# Using Probability Models

## Definition and Purpose

• Probability models provide simplified representations of real-world phenomena.
• They can help to derive predictions and make decisions based on uncertainty.
• The models offer ways to quantify and visualise the likelihood of various possible outcomes.

## How to Build Probability Models

• Identify the random variable – the variable outcome that is subject to uncertainty.
• Decide on the possible outcomes and establish their probabilities. Represent these in the model.
• Ensure that the sum of all possible outcomes equals 1, as this reflects absolute certainty that one of the stated outcomes will happen.

## Common Probability Models

• The Uniform distribution, where each possible outcome has an equal chance of occurring.
• The Normal distribution, characterised by its bell-shaped curve. The likelihood of outcomes decreases as you move away from the mean.
• The Binomial distribution, applied when there are multiple trials but each with only two possible outcomes.
• The Poisson distribution, used when the interest lies in the number of events that occur within a fixed interval of time or space.

## Applications in Real-life Contexts

• Probability models are used widely across various fields that handle uncertainty, such as Statistics, Finance, Engineering, and Ecology.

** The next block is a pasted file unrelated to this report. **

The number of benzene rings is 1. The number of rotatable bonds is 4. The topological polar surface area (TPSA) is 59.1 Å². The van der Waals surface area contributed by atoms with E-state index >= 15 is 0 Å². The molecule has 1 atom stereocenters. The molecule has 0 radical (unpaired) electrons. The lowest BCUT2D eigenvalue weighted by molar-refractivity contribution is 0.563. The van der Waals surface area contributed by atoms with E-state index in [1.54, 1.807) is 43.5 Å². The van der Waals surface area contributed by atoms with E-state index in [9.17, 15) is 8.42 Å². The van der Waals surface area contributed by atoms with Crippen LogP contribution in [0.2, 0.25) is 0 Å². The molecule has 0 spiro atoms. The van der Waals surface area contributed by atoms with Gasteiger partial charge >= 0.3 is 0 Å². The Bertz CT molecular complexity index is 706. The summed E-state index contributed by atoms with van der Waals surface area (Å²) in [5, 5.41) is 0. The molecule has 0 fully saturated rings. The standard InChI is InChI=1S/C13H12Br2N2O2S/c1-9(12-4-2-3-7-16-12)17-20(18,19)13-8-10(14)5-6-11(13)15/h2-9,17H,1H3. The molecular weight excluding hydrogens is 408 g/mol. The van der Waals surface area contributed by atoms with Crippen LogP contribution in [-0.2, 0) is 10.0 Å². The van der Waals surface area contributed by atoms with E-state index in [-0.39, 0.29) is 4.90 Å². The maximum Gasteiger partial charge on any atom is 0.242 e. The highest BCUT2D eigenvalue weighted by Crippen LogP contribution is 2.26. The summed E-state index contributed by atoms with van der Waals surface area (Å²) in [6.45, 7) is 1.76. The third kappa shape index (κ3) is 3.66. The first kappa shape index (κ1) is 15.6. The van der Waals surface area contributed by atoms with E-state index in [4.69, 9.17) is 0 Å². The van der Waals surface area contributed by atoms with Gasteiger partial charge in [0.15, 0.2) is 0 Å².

• In finance, risk models use probabilities to predict potential losses.
• Weather forecasts use probability to predict outcomes like rainfall or sunshine.

## Evaluating Probability Models

• Models should be tested against real-world data to assess their accuracy.
• There are formal statistical tests for this, like chi-squared tests and goodness of fit tests.
• Discrepancies between the model’s predictions and actual outcomes can highlight areas where the model needs to be refined.

## Limitations

• Probability models rely on assumptions which might not perfectly reflect reality.
• They may not account for exceptional events, which fall outside of normal probability parameters.
• A model is only as good as the quality and completeness of the data it is based upon. Misleading or incomplete data will affect the model’s accuracy and reliability.
• Over-reliance on models can be dangerous, they should be used as tools to support decision making, not to replace judgement.